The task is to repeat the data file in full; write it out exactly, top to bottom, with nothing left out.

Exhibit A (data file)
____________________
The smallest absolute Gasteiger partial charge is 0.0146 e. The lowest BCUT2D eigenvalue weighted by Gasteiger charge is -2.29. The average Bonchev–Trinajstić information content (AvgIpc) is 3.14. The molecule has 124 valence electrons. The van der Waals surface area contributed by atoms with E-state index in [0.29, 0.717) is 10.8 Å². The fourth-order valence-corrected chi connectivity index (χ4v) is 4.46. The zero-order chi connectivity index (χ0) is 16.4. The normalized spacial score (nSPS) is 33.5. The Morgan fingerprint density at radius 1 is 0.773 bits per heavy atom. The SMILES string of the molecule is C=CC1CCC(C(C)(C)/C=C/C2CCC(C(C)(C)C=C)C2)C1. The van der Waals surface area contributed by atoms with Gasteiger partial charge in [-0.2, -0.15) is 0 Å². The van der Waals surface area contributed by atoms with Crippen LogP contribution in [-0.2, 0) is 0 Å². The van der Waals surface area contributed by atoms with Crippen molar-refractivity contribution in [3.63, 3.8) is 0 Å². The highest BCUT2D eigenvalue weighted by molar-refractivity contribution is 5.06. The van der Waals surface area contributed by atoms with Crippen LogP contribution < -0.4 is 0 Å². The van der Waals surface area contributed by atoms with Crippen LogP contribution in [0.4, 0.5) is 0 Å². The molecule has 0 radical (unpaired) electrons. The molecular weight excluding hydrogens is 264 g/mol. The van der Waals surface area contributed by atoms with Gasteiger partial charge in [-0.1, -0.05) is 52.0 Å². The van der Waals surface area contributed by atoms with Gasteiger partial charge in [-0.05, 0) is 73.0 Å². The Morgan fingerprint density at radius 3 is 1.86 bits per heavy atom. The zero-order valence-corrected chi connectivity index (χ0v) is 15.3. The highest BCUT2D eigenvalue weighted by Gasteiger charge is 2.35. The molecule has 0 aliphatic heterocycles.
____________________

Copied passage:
The smallest absolute Gasteiger partial charge is 0.0146 e. The lowest BCUT2D eigenvalue weighted by Gasteiger charge is -2.29. The average Bonchev–Trinajstić information content (AvgIpc) is 3.14. The molecule has 124 valence electrons. The van der Waals surface area contributed by atoms with E-state index in [0.29, 0.717) is 10.8 Å². The fourth-order valence-corrected chi connectivity index (χ4v) is 4.46. The zero-order chi connectivity index (χ0) is 16.4. The normalized spacial score (nSPS) is 33.5. The Morgan fingerprint density at radius 1 is 0.773 bits per heavy atom. The SMILES string of the molecule is C=CC1CCC(C(C)(C)/C=C/C2CCC(C(C)(C)C=C)C2)C1. The van der Waals surface area contributed by atoms with Gasteiger partial charge in [-0.2, -0.15) is 0 Å². The van der Waals surface area contributed by atoms with Crippen LogP contribution in [-0.2, 0) is 0 Å². The van der Waals surface area contributed by atoms with Crippen molar-refractivity contribution in [3.63, 3.8) is 0 Å². The highest BCUT2D eigenvalue weighted by molar-refractivity contribution is 5.06. The van der Waals surface area contributed by atoms with Crippen LogP contribution < -0.4 is 0 Å². The van der Waals surface area contributed by atoms with Crippen LogP contribution in [0.4, 0.5) is 0 Å². The molecule has 0 radical (unpaired) electrons. The molecular weight excluding hydrogens is 264 g/mol. The van der Waals surface area contributed by atoms with Gasteiger partial charge in [-0.1, -0.05) is 52.0 Å². The van der Waals surface area contributed by atoms with Gasteiger partial charge in [-0.05, 0) is 73.0 Å². The Morgan fingerprint density at radius 3 is 1.86 bits per heavy atom. The zero-order valence-corrected chi connectivity index (χ0v) is 15.3. The highest BCUT2D eigenvalue weighted by Gasteiger charge is 2.35. The molecule has 0 aliphatic heterocycles.